A global content strategy usually reflects the type of business you are working for, the size of the opportunity for your business in each market, and the types of content that your audiences in those markets expects. It also needs to reflect your available resources. Success in global content marketing involves matching the right organisational structure to your content strategy and ensuring you have content-producers where you need them.

In many cases, a global content marketing program represents the very first tentative of collaboration between central and local teams. In these cases a global marketing program represents the beginning of the relation between global and local and is a signal of a much bigger transformation taking place internally. Initial situation usually include one or more of the following challenges:

  • There is no documented strategy, neither process established behind content and digital;
  • Some elements of the full content marketing program might be in place but without a proper (documented) strategy/process;
  • Internal collaboration is a challenge; global-local collaboration is not in place;
  • There is no established (content) marketing measurement framework;
  • Marketing is not fully accountable for sales results;
  • CMO’s global meetings have been established, but no operational editorial boards are in place;

In many cases, a global content marketing program represents the very first tentative of collaboration between central and local teams.

I have been working with both centralised and decentralised organizations. Some organisations have a very unclear understanding of local markets. In addition, there is visible fear that the local teams could make things wrong but there is not enough knowledge and understanding at central level about the local markets to provide directions or taking corrective actions. Central teams are afraid of testing and piloting programs – if programs fail, then the country will be “lost forever”.

Central teams are fearful of testing and piloting programs – if programs fail, then the country will be “lost forever”.

Back to the model, and as with most things in life, the best place to be is usually in between, with the central team acting as a servant leader and the countries adapting the centrally created content to match local customers’ needs. Many businesses, for example, require local languages, which means that countries will need to take ownership of the localisation process.

The role of the central team may shift as the program matures. In early stages of a program, the flow of information is often outwards, with the central team leading content production and strategy. As global content programs mature and flourish, the emphasis of the central team shifts to providing guidance on building local content skills and competencies.

All these considerations lead to a customised content model that has to be prepared with accuracy before going live – exactly as a long trip has to be prepared meticulously to avoid too many unexpected surprises along the way.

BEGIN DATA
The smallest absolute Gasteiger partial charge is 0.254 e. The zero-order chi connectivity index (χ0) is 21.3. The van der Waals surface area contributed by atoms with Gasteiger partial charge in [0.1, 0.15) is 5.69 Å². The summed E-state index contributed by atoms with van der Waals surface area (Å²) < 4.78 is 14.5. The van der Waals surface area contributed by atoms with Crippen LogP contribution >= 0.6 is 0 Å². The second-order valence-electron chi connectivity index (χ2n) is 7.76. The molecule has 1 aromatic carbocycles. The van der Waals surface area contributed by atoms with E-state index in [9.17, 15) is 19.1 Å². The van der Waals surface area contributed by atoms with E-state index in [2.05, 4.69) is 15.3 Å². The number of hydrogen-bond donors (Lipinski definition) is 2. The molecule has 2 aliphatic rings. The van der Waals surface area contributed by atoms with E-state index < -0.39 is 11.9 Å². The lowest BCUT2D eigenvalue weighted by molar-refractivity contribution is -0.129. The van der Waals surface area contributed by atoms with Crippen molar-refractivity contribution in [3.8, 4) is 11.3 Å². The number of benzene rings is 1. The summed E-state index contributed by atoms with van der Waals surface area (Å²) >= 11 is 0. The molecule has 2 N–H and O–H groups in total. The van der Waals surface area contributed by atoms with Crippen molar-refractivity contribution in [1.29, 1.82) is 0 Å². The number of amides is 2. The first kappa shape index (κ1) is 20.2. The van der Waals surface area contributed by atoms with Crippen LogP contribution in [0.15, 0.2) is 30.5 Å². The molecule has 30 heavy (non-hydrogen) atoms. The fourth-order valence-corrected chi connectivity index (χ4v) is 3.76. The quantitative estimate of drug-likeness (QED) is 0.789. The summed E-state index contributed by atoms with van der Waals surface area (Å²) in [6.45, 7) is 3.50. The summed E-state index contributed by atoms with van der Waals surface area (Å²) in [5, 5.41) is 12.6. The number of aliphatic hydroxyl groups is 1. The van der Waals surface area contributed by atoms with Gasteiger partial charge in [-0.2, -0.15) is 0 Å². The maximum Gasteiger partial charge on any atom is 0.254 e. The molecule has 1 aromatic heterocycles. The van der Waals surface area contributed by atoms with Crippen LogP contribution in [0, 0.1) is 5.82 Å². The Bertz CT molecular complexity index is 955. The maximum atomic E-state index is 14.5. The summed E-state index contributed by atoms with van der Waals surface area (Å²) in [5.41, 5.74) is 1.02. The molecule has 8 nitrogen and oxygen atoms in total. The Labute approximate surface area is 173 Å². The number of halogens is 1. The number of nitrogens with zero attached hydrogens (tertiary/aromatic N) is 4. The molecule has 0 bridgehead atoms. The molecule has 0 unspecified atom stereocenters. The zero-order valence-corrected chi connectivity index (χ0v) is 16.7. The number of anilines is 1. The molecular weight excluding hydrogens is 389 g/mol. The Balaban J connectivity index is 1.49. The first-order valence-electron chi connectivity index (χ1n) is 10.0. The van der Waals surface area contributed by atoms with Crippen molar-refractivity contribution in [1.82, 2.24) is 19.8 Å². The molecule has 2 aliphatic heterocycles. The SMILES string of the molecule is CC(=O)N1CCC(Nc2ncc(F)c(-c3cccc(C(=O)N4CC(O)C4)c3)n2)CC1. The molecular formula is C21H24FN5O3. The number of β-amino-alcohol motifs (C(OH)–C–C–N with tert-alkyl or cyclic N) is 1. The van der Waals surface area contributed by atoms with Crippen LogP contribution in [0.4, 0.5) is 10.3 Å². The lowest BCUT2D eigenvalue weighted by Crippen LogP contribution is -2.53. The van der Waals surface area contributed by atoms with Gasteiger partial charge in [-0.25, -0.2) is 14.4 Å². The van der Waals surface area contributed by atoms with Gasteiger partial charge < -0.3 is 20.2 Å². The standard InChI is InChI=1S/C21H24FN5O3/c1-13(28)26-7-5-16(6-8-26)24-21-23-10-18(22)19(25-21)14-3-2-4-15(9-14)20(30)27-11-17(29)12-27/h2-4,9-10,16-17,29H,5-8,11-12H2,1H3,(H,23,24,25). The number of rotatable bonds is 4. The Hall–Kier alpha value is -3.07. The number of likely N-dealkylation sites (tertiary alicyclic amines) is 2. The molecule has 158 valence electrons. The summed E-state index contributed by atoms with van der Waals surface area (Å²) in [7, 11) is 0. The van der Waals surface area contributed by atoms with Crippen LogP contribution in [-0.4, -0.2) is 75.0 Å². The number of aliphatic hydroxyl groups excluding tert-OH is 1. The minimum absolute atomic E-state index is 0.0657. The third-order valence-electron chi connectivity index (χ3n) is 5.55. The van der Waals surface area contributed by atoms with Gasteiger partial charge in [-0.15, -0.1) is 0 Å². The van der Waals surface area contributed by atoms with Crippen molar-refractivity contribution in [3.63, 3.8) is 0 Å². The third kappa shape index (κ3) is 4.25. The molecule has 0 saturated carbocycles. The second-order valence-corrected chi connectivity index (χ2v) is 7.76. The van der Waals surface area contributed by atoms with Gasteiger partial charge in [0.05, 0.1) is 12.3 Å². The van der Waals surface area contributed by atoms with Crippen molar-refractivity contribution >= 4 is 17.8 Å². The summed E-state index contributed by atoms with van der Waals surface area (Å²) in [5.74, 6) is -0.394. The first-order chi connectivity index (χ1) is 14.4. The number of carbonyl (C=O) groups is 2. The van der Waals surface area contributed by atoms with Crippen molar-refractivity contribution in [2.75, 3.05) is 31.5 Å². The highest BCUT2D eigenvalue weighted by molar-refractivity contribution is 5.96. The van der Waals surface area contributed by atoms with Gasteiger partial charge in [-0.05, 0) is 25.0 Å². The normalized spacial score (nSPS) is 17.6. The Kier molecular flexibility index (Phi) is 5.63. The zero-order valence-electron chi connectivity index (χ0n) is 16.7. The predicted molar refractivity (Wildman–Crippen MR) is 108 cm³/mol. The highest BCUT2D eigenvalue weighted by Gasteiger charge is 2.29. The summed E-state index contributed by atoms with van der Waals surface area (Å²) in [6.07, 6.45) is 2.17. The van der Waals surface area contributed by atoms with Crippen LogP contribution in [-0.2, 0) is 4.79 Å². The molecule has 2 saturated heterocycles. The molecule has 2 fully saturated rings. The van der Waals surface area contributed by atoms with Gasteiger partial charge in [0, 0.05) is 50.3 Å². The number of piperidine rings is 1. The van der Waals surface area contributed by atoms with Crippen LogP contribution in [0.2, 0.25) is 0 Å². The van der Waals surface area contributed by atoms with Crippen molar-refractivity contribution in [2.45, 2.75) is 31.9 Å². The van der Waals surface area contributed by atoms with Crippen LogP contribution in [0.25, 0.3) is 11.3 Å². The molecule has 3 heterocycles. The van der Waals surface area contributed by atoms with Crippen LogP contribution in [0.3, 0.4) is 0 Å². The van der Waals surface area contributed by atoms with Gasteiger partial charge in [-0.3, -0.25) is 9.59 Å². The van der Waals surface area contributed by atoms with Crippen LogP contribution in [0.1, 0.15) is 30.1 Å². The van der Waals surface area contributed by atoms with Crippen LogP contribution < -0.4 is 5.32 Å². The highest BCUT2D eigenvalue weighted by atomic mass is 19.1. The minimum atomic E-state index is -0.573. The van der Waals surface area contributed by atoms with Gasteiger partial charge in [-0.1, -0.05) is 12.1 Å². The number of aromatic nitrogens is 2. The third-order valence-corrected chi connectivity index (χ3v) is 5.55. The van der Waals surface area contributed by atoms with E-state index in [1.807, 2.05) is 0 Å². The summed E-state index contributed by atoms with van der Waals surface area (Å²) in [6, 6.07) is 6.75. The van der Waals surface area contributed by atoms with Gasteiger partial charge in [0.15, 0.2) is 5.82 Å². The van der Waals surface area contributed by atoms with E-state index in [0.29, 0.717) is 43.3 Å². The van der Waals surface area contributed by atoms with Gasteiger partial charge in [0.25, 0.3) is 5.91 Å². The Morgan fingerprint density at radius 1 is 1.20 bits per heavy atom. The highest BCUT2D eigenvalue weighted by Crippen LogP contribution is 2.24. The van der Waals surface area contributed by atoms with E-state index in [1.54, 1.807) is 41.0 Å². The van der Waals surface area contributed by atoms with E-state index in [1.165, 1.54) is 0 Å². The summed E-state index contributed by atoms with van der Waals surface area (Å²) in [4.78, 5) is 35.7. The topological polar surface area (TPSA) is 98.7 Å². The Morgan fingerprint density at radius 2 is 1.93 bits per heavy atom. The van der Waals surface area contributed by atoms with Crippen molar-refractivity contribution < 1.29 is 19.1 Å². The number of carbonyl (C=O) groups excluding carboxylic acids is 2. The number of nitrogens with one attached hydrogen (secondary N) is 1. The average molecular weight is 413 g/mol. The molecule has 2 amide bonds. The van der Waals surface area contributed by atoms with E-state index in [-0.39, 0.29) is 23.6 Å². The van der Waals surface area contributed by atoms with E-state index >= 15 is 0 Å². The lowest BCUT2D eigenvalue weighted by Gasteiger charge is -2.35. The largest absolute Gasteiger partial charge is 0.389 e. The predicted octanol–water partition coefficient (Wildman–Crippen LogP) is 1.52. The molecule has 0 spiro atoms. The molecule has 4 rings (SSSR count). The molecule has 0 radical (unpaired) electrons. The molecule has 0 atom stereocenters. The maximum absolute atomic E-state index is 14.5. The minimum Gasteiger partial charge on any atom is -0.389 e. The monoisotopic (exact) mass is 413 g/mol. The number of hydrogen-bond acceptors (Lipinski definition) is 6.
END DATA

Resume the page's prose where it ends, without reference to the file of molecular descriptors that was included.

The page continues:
At Schneider Electric, the central team owned the hubs for B2B and B2C content. We created content, guidelines, and distribution packages. The countries, then, could further edit the content to adapt to their cultures. The content guidelines link to shared content rooms, samples, and suggestions in terms of timelines for content publishing. In addition, we provided documents with recommended do’s and dont’s.

Example of content guidelines for pilot countries.

Step 2: Establishing Local Editorial Boards

While the central editorial team will generate content at a global level, a local editorial board has to be in place in each country or geography to manage proper planning and distribution. The choice of editorial board members depends on the local marketing organization, which can be complex or lean. In general, I suggest the following:

  • A field marketer responsible for operations in that specific country
  • A digital marketing lead (or individual channel distribution leads – social media, web, newsletter, SEO – in larger organisations)
  • A content lead (assuming that the country has a content lead)
  • A strategic marketing lead
  • Members of the local agency – if an agency is supporting local operations

The local editorial board will agree with the central team on target personas, lead the decision for adopting content created centrally, contract with local vendors, and engage members of the central team to secure a strong, continuous dialogue.

Step 3: Defining Local Target Personas

This step represents the core of any global content marketing model. For the countries to reuse the content packages the central team creates, there can’t be a discrepancy between personas. The central team and the countries have to reach an agreement on the local personas to target; a joint effort between the teams may be necessary to accomplish that.